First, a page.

Constantinople. The printing here continues to be all done by the priuting establishments domiciled in the Bible House. The work committed to these presses has not been so large as last year.
The following are the figures of editions actually completed:
At Beirut, in Arabic....
The total issues of the Agency for fifty-six years ending December 31, 1913, are 3,489,308 copies.
Geographical Classification of Issues
Bibles Test's Parts Total Distributed in Turkey...
10,284 18,890 38,013 67,187 Bulgaria
1, 40 3,670 7,470 12,280 Egypt.....
5,055 5,109 26,976 37,140 Soudan....
95 4,014 4,185 America.....
3,815 3,002 15,400 22,217 Other countries......... 160
724 1,037 The remainder went to the British and Foreign Bible Society, as shown above.
Issues Classified by Language
Bibles Test's Parts Total Armenian Group-Modern Armenian..... 2,860 4,803 12,533 20,196 Ancient Armenian .... 80 2,133
633 2,846 Ararat-Armenian .....
15 Armeno-Turkish...... 2,350
4,098 6,968 13,416 Armeno-Kurdish......
34 Armenian for Blind...
Issues Classified by Language-Continued
Biblos Toat's Parta Turkish...
942 1,480 8,305 Arabic ..
.10,487 11,436 68,050 Syriac.....
293 1,178 English.
850 1,899 Azerbaijan.
4,014 Esperanto Totals of all.
Total 10,727 89,973 210
6 731 296 1,676 4,114
23,439 35,855 120,166
DETAILS OF DISTRIBUTION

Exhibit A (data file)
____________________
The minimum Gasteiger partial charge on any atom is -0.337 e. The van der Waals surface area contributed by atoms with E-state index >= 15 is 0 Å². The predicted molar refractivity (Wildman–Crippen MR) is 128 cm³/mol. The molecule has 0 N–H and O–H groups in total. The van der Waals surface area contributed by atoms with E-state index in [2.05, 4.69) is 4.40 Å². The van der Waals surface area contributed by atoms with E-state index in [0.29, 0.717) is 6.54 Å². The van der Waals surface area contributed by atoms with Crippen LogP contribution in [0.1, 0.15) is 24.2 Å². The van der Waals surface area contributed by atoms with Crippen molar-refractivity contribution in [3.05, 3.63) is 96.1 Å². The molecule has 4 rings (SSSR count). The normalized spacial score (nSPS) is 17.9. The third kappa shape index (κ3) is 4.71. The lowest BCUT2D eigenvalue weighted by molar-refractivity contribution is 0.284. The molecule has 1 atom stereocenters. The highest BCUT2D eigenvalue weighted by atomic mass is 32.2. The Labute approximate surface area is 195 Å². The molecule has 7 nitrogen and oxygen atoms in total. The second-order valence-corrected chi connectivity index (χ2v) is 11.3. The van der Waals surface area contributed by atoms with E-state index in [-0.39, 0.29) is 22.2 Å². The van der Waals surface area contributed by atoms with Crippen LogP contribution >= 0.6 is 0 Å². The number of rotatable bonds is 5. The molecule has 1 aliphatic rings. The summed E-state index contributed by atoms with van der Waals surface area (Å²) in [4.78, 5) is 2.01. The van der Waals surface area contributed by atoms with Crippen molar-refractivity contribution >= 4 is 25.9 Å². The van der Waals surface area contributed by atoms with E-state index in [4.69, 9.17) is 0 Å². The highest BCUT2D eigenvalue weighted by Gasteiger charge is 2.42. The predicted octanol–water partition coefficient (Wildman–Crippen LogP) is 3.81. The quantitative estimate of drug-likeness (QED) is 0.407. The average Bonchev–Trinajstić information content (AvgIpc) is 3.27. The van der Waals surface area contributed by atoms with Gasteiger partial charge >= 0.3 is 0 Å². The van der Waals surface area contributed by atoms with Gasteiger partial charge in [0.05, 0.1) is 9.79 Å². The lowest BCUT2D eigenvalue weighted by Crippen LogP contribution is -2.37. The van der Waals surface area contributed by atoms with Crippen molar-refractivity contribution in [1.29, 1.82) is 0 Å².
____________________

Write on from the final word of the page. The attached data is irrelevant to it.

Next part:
Bulgaria During and after the war we shipped large quantities of Scriptures to Sofia and Philippopolis. They were distributed among soldiers, refugees, and prisoners, the Mohammedans not being forgotten. The Rev. D. N. Furnajieff, of Sofia, had a large share in this work and displayed great zeal and efficiency in promoting it. He writes: “Only a few days ago the bot m of the last box of your donatiou of Scriptures was reached. They are all gone. The distribution has been wonderfully blessed of God. The wounded soldiers are still much in evidence, some of them maimed for life, having lost both arms or both legs, or one of each. They begged for the Bible. We are no longer fit for life,' they said, 'and the least we can do is to spend the rest of our life getting nearer to God through the Bible. We have distributed not only among the troops in Sofia, but on the very battlefield and among the hospitals. Those who have assisted in this work are all members of the three evangelical churches of Sofia."